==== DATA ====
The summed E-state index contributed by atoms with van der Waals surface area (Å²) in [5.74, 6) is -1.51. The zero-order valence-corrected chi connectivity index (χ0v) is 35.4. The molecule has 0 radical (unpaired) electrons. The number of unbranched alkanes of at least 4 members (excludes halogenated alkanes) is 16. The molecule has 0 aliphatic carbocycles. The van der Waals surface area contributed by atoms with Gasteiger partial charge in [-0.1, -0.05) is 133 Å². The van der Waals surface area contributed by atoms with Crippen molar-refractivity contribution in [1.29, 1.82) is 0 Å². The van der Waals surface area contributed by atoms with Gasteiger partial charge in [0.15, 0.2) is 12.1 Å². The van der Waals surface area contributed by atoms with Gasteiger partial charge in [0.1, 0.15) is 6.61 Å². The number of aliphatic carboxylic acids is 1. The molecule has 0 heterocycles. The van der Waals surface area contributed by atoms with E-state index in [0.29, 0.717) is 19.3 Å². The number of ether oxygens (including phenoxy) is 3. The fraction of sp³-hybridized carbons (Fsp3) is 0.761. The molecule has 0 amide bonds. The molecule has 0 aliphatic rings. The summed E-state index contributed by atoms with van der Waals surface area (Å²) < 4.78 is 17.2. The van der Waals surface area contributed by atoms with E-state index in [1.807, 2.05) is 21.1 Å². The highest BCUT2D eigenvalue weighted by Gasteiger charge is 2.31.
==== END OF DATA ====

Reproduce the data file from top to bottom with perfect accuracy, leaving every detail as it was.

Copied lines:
The summed E-state index contributed by atoms with van der Waals surface area (Å²) in [5.74, 6) is -1.51. The zero-order valence-corrected chi connectivity index (χ0v) is 35.4. The molecule has 0 radical (unpaired) electrons. The number of unbranched alkanes of at least 4 members (excludes halogenated alkanes) is 16. The molecule has 0 aliphatic carbocycles. The van der Waals surface area contributed by atoms with Gasteiger partial charge in [-0.1, -0.05) is 133 Å². The van der Waals surface area contributed by atoms with Crippen molar-refractivity contribution in [1.29, 1.82) is 0 Å². The van der Waals surface area contributed by atoms with Gasteiger partial charge in [0.15, 0.2) is 12.1 Å². The van der Waals surface area contributed by atoms with Gasteiger partial charge in [0.1, 0.15) is 6.61 Å². The number of aliphatic carboxylic acids is 1. The molecule has 0 heterocycles. The van der Waals surface area contributed by atoms with E-state index in [0.29, 0.717) is 19.3 Å². The number of ether oxygens (including phenoxy) is 3. The fraction of sp³-hybridized carbons (Fsp3) is 0.761. The molecule has 0 amide bonds. The molecule has 0 aliphatic rings. The summed E-state index contributed by atoms with van der Waals surface area (Å²) < 4.78 is 17.2. The van der Waals surface area contributed by atoms with E-state index in [1.807, 2.05) is 21.1 Å². The highest BCUT2D eigenvalue weighted by Gasteiger charge is 2.31.